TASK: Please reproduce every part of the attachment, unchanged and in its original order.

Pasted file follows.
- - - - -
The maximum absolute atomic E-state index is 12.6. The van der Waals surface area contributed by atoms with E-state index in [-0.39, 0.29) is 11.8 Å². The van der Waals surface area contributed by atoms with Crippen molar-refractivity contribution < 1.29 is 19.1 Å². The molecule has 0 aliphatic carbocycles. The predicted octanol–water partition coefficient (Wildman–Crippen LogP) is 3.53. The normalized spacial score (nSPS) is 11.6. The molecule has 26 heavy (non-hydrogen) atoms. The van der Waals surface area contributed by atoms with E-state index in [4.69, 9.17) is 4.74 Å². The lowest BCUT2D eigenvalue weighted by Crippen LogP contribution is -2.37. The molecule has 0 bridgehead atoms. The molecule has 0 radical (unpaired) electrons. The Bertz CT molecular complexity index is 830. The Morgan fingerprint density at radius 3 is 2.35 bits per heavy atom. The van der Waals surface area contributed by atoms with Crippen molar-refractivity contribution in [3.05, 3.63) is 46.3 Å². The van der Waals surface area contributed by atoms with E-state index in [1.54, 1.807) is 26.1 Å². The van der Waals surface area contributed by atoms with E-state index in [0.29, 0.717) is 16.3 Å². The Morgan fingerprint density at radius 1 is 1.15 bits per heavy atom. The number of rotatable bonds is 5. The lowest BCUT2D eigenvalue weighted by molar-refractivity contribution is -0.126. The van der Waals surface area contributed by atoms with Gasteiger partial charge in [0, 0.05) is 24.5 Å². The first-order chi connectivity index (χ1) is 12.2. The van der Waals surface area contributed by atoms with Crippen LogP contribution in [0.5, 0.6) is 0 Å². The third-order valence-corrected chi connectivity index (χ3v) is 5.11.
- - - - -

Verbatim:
The maximum absolute atomic E-state index is 12.6. The van der Waals surface area contributed by atoms with E-state index in [-0.39, 0.29) is 11.8 Å². The van der Waals surface area contributed by atoms with Crippen molar-refractivity contribution < 1.29 is 19.1 Å². The molecule has 0 aliphatic carbocycles. The predicted octanol–water partition coefficient (Wildman–Crippen LogP) is 3.53. The normalized spacial score (nSPS) is 11.6. The molecule has 26 heavy (non-hydrogen) atoms. The van der Waals surface area contributed by atoms with E-state index in [4.69, 9.17) is 4.74 Å². The lowest BCUT2D eigenvalue weighted by Crippen LogP contribution is -2.37. The molecule has 0 bridgehead atoms. The molecule has 0 radical (unpaired) electrons. The Bertz CT molecular complexity index is 830. The Morgan fingerprint density at radius 3 is 2.35 bits per heavy atom. The van der Waals surface area contributed by atoms with Crippen molar-refractivity contribution in [3.05, 3.63) is 46.3 Å². The van der Waals surface area contributed by atoms with E-state index in [1.54, 1.807) is 26.1 Å². The van der Waals surface area contributed by atoms with E-state index in [0.29, 0.717) is 16.3 Å². The Morgan fingerprint density at radius 1 is 1.15 bits per heavy atom. The number of rotatable bonds is 5. The lowest BCUT2D eigenvalue weighted by molar-refractivity contribution is -0.126. The van der Waals surface area contributed by atoms with Gasteiger partial charge in [0, 0.05) is 24.5 Å². The first-order chi connectivity index (χ1) is 12.2. The van der Waals surface area contributed by atoms with Crippen LogP contribution in [0.5, 0.6) is 0 Å². The third-order valence-corrected chi connectivity index (χ3v) is 5.11.